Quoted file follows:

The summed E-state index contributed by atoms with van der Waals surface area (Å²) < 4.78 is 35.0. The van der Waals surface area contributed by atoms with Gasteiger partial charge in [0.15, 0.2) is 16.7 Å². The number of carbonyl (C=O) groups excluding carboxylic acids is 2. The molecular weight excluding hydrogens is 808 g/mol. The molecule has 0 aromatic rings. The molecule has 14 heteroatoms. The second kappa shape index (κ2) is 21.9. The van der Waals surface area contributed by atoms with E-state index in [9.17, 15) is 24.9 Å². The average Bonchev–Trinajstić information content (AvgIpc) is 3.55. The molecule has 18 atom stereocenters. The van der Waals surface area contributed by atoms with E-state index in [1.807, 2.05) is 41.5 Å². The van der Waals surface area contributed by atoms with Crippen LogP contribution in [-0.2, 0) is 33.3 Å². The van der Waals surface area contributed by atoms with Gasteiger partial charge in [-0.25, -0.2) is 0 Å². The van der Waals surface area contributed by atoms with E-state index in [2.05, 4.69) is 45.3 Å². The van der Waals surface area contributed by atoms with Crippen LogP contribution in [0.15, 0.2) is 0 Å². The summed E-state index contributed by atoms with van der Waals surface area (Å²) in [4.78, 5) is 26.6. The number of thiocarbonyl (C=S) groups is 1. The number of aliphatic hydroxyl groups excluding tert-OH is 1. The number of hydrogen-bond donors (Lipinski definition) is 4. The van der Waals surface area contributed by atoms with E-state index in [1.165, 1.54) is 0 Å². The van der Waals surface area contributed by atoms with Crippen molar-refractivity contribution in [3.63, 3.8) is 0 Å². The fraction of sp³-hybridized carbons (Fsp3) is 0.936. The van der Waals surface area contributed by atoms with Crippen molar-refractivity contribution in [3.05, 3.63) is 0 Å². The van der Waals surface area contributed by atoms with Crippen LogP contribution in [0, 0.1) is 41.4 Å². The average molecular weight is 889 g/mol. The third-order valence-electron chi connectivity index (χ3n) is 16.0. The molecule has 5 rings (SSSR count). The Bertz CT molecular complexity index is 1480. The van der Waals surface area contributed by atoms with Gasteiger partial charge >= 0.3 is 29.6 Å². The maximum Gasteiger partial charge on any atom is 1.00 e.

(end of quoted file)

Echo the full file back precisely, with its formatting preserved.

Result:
The summed E-state index contributed by atoms with van der Waals surface area (Å²) < 4.78 is 35.0. The van der Waals surface area contributed by atoms with Gasteiger partial charge in [0.15, 0.2) is 16.7 Å². The number of carbonyl (C=O) groups excluding carboxylic acids is 2. The molecular weight excluding hydrogens is 808 g/mol. The molecule has 0 aromatic rings. The molecule has 14 heteroatoms. The second kappa shape index (κ2) is 21.9. The van der Waals surface area contributed by atoms with E-state index in [9.17, 15) is 24.9 Å². The average Bonchev–Trinajstić information content (AvgIpc) is 3.55. The molecule has 18 atom stereocenters. The van der Waals surface area contributed by atoms with E-state index in [1.807, 2.05) is 41.5 Å². The van der Waals surface area contributed by atoms with Crippen LogP contribution in [-0.2, 0) is 33.3 Å². The van der Waals surface area contributed by atoms with Gasteiger partial charge in [-0.25, -0.2) is 0 Å². The van der Waals surface area contributed by atoms with E-state index in [2.05, 4.69) is 45.3 Å². The van der Waals surface area contributed by atoms with Crippen LogP contribution in [0.15, 0.2) is 0 Å². The summed E-state index contributed by atoms with van der Waals surface area (Å²) in [4.78, 5) is 26.6. The number of thiocarbonyl (C=S) groups is 1. The number of aliphatic hydroxyl groups excluding tert-OH is 1. The number of hydrogen-bond donors (Lipinski definition) is 4. The van der Waals surface area contributed by atoms with E-state index in [1.165, 1.54) is 0 Å². The van der Waals surface area contributed by atoms with Crippen molar-refractivity contribution in [3.63, 3.8) is 0 Å². The fraction of sp³-hybridized carbons (Fsp3) is 0.936. The van der Waals surface area contributed by atoms with Crippen molar-refractivity contribution in [3.05, 3.63) is 0 Å². The van der Waals surface area contributed by atoms with Crippen LogP contribution in [0, 0.1) is 41.4 Å². The average molecular weight is 889 g/mol. The third-order valence-electron chi connectivity index (χ3n) is 16.0. The molecule has 5 rings (SSSR count). The Bertz CT molecular complexity index is 1480. The van der Waals surface area contributed by atoms with Gasteiger partial charge >= 0.3 is 29.6 Å². The maximum Gasteiger partial charge on any atom is 1.00 e.